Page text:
Understanding the Divorce Process
Get Help From an Newport Beach Divorce Lawyer
Many people who consider
divorce are unsure what filing will entail and how it will affect their family.
Each case is different but there is a general procedure that cases follow.
Since California offers a no-fault divorce, that might be one choice.
In order to qualify for a no fault divorce, one of the spouses would have
been a resident of the state for six months minimum and a county resident
for a minimum of three months. One would file the petition to the Court
and once the respondent is served with the Summons and Petition, the marital
status would not be able to be terminated earlier than six months from
the day of service.
One of the parties then usually requests a temporary order for a hearing.
This hearing is where the judge would make the temporary
child custody, and
restraining orders. The parties then engage in the discovery phase before the judge. This
is where any relevant documents or information is presented. One of the
required aspects of this is the Preliminary Declaration of Disclosure.
In this, each party must list what they consider community and separate property.
After this is completed, the parties, with their Newport Beach divorce
attorneys, will discuss the settlement of the case. If a settlement can
be reached, one of the attorneys will prepare a Marital Settlement Agreement.
This is a contract that is signed by the two parties and their attorneys.
If an agreement is not reached, a trial will take place.
The Steps Involved
After the parties sign the Marital Settlement Agreement or the trial ends,
one of the attorneys then prepares a Judgment of Dissolution of Marriage.
This paper holds all the Court's orders and it is then filed and the
court mails a Notice of Entry of Judgment to each attorney who then forwards
it to their clients. If the Court feels there is a reasonable possibility
that there may be a reconciliation,
the Court will stay the dissolution of marriage proceedings for 30 days. If there is no reconciliation, either spouse may then file for a divorce or
legal separation. Concurrently, a counseling statement must also be filed to the Conciliation
Court. Additionally if child custody is contested, a mediation conference
will be ordered and the mediator has the right to exclude any attorneys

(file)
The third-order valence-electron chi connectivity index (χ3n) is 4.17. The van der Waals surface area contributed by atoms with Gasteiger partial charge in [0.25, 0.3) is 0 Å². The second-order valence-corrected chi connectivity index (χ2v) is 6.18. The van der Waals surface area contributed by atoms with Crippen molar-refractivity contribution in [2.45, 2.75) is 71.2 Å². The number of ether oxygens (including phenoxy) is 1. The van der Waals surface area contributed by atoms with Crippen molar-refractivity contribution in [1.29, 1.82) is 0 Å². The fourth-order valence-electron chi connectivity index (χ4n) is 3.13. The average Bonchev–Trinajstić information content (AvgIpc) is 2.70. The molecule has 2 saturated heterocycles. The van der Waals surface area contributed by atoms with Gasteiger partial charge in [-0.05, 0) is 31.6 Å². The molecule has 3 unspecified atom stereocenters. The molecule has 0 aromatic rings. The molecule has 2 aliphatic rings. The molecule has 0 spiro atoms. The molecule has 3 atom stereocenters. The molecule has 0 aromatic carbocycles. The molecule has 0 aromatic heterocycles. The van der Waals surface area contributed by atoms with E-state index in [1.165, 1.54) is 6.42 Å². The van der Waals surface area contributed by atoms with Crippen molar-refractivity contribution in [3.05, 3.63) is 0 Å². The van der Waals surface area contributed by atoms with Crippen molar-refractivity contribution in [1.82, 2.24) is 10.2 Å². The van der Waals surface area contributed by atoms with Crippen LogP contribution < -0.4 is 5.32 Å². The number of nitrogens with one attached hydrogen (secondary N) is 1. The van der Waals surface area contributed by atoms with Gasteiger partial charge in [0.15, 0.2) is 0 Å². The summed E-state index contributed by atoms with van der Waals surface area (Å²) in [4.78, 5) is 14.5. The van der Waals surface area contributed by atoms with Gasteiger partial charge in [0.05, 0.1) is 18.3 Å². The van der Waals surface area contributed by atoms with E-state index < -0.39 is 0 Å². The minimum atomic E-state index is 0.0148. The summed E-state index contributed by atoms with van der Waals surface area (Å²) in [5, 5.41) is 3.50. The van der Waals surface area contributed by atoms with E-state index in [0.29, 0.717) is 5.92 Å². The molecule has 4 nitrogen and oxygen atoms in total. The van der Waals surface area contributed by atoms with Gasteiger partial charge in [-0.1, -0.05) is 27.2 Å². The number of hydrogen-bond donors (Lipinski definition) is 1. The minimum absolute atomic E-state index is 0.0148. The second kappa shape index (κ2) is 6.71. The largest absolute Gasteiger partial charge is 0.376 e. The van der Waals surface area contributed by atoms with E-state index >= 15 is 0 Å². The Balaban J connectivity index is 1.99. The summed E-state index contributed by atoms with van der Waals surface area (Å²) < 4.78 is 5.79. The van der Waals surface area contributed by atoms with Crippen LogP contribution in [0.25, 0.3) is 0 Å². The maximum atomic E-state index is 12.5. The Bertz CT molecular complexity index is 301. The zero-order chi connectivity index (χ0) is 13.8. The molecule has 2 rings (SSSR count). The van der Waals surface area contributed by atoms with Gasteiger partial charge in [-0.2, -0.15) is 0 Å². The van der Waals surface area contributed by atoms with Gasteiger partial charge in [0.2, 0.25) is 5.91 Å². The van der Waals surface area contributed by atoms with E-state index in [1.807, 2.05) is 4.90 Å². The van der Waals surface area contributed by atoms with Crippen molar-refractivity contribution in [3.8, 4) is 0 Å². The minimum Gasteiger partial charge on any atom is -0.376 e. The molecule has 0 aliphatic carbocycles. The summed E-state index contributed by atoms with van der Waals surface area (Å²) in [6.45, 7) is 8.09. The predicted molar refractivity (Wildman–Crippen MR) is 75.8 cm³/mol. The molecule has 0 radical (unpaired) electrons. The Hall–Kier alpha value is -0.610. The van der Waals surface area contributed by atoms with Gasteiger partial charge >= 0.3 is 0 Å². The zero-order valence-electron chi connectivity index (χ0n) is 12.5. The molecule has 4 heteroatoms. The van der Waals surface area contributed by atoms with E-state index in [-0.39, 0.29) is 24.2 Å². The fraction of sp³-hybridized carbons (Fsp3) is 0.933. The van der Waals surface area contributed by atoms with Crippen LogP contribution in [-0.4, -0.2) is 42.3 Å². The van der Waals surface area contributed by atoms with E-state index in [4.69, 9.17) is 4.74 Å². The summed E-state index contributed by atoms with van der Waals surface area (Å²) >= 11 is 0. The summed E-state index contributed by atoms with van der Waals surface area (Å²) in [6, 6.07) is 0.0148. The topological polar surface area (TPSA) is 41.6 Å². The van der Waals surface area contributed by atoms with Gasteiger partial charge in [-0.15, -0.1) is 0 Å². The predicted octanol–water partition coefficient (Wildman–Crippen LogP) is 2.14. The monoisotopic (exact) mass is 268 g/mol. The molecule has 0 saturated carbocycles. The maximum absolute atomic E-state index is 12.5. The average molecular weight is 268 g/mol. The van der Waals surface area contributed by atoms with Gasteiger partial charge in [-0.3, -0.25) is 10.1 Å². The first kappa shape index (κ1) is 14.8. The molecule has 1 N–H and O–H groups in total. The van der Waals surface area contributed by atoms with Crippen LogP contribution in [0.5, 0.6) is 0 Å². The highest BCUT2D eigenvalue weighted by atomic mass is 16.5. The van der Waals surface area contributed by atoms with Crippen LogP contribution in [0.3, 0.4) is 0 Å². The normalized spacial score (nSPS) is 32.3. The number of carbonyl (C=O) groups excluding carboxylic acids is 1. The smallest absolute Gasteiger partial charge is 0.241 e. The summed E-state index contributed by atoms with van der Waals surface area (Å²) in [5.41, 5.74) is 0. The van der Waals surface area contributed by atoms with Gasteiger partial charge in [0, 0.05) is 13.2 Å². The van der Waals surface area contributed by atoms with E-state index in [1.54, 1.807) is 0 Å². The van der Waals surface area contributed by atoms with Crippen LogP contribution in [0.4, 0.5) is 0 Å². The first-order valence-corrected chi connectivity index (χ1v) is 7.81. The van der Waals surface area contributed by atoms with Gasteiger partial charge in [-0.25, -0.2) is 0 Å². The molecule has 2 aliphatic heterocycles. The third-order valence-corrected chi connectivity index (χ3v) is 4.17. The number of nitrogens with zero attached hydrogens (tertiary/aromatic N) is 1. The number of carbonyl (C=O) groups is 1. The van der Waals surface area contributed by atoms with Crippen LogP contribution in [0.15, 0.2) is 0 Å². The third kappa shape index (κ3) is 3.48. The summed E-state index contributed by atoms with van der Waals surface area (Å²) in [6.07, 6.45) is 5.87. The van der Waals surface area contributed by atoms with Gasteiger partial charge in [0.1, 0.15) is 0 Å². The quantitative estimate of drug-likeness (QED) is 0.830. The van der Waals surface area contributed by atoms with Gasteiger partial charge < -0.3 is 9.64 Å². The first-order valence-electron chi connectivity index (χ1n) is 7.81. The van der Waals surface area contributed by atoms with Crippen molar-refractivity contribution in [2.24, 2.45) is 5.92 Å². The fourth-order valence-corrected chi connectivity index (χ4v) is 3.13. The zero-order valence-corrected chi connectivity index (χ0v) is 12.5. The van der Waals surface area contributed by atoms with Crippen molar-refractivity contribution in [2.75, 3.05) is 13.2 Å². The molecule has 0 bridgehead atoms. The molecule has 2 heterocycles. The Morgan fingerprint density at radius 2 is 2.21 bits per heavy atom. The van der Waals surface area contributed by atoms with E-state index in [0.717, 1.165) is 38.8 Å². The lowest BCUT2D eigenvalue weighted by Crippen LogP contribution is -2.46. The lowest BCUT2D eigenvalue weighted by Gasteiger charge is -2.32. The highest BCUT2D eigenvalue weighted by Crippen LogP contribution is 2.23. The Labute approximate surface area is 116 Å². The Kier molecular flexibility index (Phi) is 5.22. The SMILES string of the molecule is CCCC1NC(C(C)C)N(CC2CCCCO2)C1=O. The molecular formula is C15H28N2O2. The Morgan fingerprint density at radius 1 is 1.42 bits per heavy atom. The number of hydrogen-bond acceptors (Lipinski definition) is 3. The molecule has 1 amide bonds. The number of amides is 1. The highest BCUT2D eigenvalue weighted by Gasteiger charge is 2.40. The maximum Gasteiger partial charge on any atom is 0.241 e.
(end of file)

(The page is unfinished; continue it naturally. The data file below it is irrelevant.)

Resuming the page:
of the parents at such mediation.
Because California is a community property state, any jointly held property
is considered community property. There are some exceptions to this, however,
such as if the property is in one name only, or the spouses agree otherwise.
However, anything that is considered bona fide community property is divided
equally. The Court may award support to either spouse in the amount and
for the duration the Court deems reasonable based on the standard of living
achieved during the marriage.
How to Simplify the Divorce Process: Summary Dissolution
Not always does a divorce need to be extremely complex and filled with
complications. In fact, this should only be the case in matters of contested
divorce in which the splitting couple is unable to mutually agree upon
the terms and conditions of their divorce. Under the state's process
of summary dissolution, a divorcing couple will not necessarily be expected
to appear in court, and the paperwork involved in the process will be
significantly less as well. If you and your soon to be ex-spouse can agree
(in writing) as to the proceedings of the division of your assets and
any existing debts, you may be eligible for summary dissolution.
Important qualifiers for eligibility of summary dissolution include:
- A marriage that did not result in children
- A marriage that lasted no more than five years
- A marriage in which both spouses have waived spousal support
- A marriage in which community property value is no more than $25,000
- A marriage in which neither spouse owned home or other real estate property
- A marriage in which the spouses' combined debt is no more than $4,000
- A marriage in which either spouse's personal property is more than
$25,000 (excluding autos)
There are no exceptions or special allowances when it comes to the agreements
made for a summary dissolution. Each party of a dissolving marriage must
agree to every single one of the terms of the dissolution in order for
the process to be carried out with success. If, ultimately, you and your
spouse decide that summary dissolution is not the right option for the
termination of your marriage, you have the legal right to cancel the process
at any time before the dissolution of your marriage is finalized.
Call our firm as soon as possible and speak with a divorce lawyer in Newport Beachabout your case!